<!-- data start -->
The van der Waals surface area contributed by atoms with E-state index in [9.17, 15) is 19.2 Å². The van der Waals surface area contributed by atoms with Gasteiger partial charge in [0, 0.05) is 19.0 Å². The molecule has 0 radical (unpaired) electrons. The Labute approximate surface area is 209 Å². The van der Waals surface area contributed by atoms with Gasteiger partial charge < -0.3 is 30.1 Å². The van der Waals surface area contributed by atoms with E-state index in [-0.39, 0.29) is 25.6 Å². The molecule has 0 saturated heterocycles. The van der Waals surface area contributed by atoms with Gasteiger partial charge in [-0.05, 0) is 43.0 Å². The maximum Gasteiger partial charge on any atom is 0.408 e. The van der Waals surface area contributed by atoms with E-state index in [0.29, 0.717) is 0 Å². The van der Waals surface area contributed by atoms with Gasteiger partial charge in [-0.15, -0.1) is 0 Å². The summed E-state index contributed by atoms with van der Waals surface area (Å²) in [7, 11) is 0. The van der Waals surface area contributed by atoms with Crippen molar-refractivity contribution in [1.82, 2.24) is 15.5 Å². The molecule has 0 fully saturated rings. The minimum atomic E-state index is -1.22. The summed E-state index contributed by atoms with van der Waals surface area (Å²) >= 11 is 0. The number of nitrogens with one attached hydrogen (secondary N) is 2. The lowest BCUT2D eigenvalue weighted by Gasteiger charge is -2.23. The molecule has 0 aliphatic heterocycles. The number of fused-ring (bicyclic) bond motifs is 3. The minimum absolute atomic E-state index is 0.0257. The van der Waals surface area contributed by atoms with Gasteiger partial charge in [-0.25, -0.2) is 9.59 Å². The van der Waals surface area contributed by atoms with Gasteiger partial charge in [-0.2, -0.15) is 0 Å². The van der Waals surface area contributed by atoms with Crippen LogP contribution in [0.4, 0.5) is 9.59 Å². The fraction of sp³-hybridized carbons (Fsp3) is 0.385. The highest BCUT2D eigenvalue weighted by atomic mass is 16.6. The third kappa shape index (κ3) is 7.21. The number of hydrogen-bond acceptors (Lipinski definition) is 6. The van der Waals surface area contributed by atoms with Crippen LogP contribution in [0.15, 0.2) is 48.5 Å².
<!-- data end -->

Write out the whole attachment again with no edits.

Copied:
The van der Waals surface area contributed by atoms with E-state index in [9.17, 15) is 19.2 Å². The van der Waals surface area contributed by atoms with Gasteiger partial charge in [0, 0.05) is 19.0 Å². The molecule has 0 radical (unpaired) electrons. The Labute approximate surface area is 209 Å². The van der Waals surface area contributed by atoms with Gasteiger partial charge < -0.3 is 30.1 Å². The van der Waals surface area contributed by atoms with E-state index in [-0.39, 0.29) is 25.6 Å². The molecule has 0 saturated heterocycles. The van der Waals surface area contributed by atoms with Gasteiger partial charge in [-0.05, 0) is 43.0 Å². The maximum Gasteiger partial charge on any atom is 0.408 e. The van der Waals surface area contributed by atoms with E-state index in [0.29, 0.717) is 0 Å². The van der Waals surface area contributed by atoms with Gasteiger partial charge in [-0.15, -0.1) is 0 Å². The summed E-state index contributed by atoms with van der Waals surface area (Å²) in [7, 11) is 0. The van der Waals surface area contributed by atoms with Crippen molar-refractivity contribution in [1.82, 2.24) is 15.5 Å². The molecule has 0 fully saturated rings. The minimum atomic E-state index is -1.22. The summed E-state index contributed by atoms with van der Waals surface area (Å²) >= 11 is 0. The number of nitrogens with one attached hydrogen (secondary N) is 2. The lowest BCUT2D eigenvalue weighted by Gasteiger charge is -2.23. The molecule has 0 aliphatic heterocycles. The number of fused-ring (bicyclic) bond motifs is 3. The minimum absolute atomic E-state index is 0.0257. The van der Waals surface area contributed by atoms with Gasteiger partial charge in [-0.25, -0.2) is 9.59 Å². The van der Waals surface area contributed by atoms with Gasteiger partial charge in [-0.2, -0.15) is 0 Å². The van der Waals surface area contributed by atoms with Crippen LogP contribution in [0.4, 0.5) is 9.59 Å². The fraction of sp³-hybridized carbons (Fsp3) is 0.385. The highest BCUT2D eigenvalue weighted by atomic mass is 16.6. The third kappa shape index (κ3) is 7.21. The number of hydrogen-bond acceptors (Lipinski definition) is 6. The van der Waals surface area contributed by atoms with Crippen LogP contribution in [0.15, 0.2) is 48.5 Å².